03/31/10 7:36 PM ET
Guzman makes first career start at second
Veteran expected to play all four infield positions this season
By Bill Ladson / MLB.com
With runners on first and second in the first inning, Cardinals first baseman Albert Pujols hit a ground ball up the middle. Guzman backhanded the ball and had trouble getting the ball out of his glove, but he flipped the ball in time to shortstop Ian Desmond, who was able to get Pujols at first base.
Two innings later, Matt Holliday hit a sharp grounder to Desmond, who then threw to Guzman for the force play before the latter turned the double play.
"We really didn't have too much concern that [turning the double play would be a problem for Guzman]," manager Jim Riggleman said. "If we had any, he alleviated those concerns."
Guzman also went 3-for-4 in the game to raise his Spring Training batting average to .326. After he left the game in the top of the sixth inning, Guzman said he wasn't nervous about playing second base.
"It felt a little weird with the angles," Guzman said. "I'm happy because I work hard. I want to do everything for my team and hope we win."
After playing 11 seasons as a regular shortstop, Guzman was told by Riggleman on Sunday he was going to be a utility player. Guzman is expected to play all four infield positions.
"Guzman is really going to be a big contributor to the club," Riggleman said. "With his abilities to the bat from both sides of the plate, we really have some good options with our three middle infielders. The three guys there -- [Adam] Kennedy, Guzman and Desmond -- give us a lot of athleticism and they can swing the bat."
Guzman has proven to be a great teammate to Desmond, who said Guzman hasn't held a grudge against Desmond for taking his job.
"I have a soft spot in my heart for Guzzie," said Desmond, who also had three hits in the game. "He has taken me under his wing the last four or five years. He was having fun, it looked like. He was having a good time. That's reassuring. The last thing I wanted was to come in here, play short every day and have bitter feelings toward me. So today was good. We got on the field and we communicated well. It was a good day for me, Guzzie and everybody."
Harris OK after scare
JUPIETR, Fla. -- The Nationals received a scare in the bottom of the first. With two outs and runners on first and third, Cardinals outfielder Nick Stavinoha hit a ball near the right-field line.
Willie Harris ran a long way to get the ball, but he misjudged it, fell to the ground and injured the back of his head as he was charged with a three-base error for letting Stavinoha advance to third and allowing two runs to score.
Harris was on the ground for a second before throwing the ball back to Cristian Guzman. Harris then fell to the ground again before the trainers came to his aid.
"When Stavinoha hit it, I thought it would be foul, but the ball kept coming back," Harris said. "Once he hit it, I just dropped my head and started running where I thought the ball was going to be. Once I picked it up, it was back [in fair territory]. I overran the ball. Instead of looking at the ball while I was running, I took off on a dead sprint, figuring it would be foul. I just misread it."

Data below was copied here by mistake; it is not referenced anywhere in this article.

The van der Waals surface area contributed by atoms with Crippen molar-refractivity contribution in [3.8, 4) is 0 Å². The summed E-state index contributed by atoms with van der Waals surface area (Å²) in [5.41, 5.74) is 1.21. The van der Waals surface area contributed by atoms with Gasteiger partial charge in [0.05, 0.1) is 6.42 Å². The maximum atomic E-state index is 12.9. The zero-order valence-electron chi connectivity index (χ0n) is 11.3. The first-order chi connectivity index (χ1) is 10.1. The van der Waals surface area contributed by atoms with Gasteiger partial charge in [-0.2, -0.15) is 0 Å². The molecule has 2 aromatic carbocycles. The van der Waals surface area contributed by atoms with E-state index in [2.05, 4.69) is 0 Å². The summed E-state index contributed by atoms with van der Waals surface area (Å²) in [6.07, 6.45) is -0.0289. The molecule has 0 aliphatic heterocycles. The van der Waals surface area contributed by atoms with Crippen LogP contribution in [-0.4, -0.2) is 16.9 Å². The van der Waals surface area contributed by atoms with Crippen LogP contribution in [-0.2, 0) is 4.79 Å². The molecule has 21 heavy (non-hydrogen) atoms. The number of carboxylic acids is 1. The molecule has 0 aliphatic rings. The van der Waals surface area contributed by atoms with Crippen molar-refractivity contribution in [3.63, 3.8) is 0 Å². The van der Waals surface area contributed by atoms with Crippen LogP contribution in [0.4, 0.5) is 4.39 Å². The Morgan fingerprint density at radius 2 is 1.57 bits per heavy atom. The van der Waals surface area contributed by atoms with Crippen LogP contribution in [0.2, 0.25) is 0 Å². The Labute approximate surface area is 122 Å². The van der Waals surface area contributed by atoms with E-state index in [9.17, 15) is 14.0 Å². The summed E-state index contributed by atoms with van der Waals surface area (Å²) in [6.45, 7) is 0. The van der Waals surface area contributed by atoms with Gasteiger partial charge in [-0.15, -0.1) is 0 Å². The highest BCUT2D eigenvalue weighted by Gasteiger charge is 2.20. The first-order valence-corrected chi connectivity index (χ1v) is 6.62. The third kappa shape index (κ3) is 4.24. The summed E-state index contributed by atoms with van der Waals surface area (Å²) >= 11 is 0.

Morgan has new representation
JUPITER, Fla. -- Center fielder Nyjer Morgan has dismissed agent Michael Giorgio and hired Sam and Seth Levinson to represent him during contract negotiations. When approached by MLB.com, Morgan declined to say why he made the move.
Bullpen almost set for Nats
JUPITER, Fla. -- Manager Jim Riggleman reiterated on Wednesday that the Nationals could go with seven pitchers to start the regular season. He didn't rule out right-hander Tyler Walker and left-hander Jesse English making the club. That would mean someone already named as part of the 2010 bullpen would be off the roster.
Riggleman has already announced that Miguel Batista, Jason Bergmann, Brian Bruney, Sean Burnett, Matt Capps and Tyler Clippard will be on the club.
Thinking about people in Haiti
JUPITER, Fla. -- The Nationals will host the "Bring a Smile To Haiti Drive" beginning Saturday and lasting throughout all April home games in partnership with Gifts In Kind International. Nationals fans may donate new toothbrushes at the Community Desk, located on the Main Concourse in left field, or at the Dream Foundation Kiosk, located in the center-field plaza.
"Working with Gifts In Kind International gives the Nationals and their fans the opportunity to make physical, tangible donations to help the people of Haiti," said Nationals community relations director Israel Negron. "The club recognizes the need in Haiti is great and is pleased we can assist in the recovery."
Fans may also purchase tickets for Nationals games April 16 through 25, with a portion of the proceeds benefiting Gifts In Kind International and the National Organization for the Advancement of Haitians. Tickets will be available for purchase soon at three price points:
LF/RF Baseline Reserved: $46 (includes $8 donation)
LF/RF Mezzanine: $30 (includes $7 donation)
Upper RF Terrace: $10 (includes $3 donation)
"Gifts In Kind International is proud to partner with the Washington Nationals on this extraordinary donation drive for Haiti," said Cindy Hallberlin, President and CEO of Gifts In Kind International. "Now every fan can play a part in bringing thousands of smiles to the Haitian people."
Bill Ladson is a reporter for MLB.com. This story was not subject to the approval of Major League Baseball or its clubs.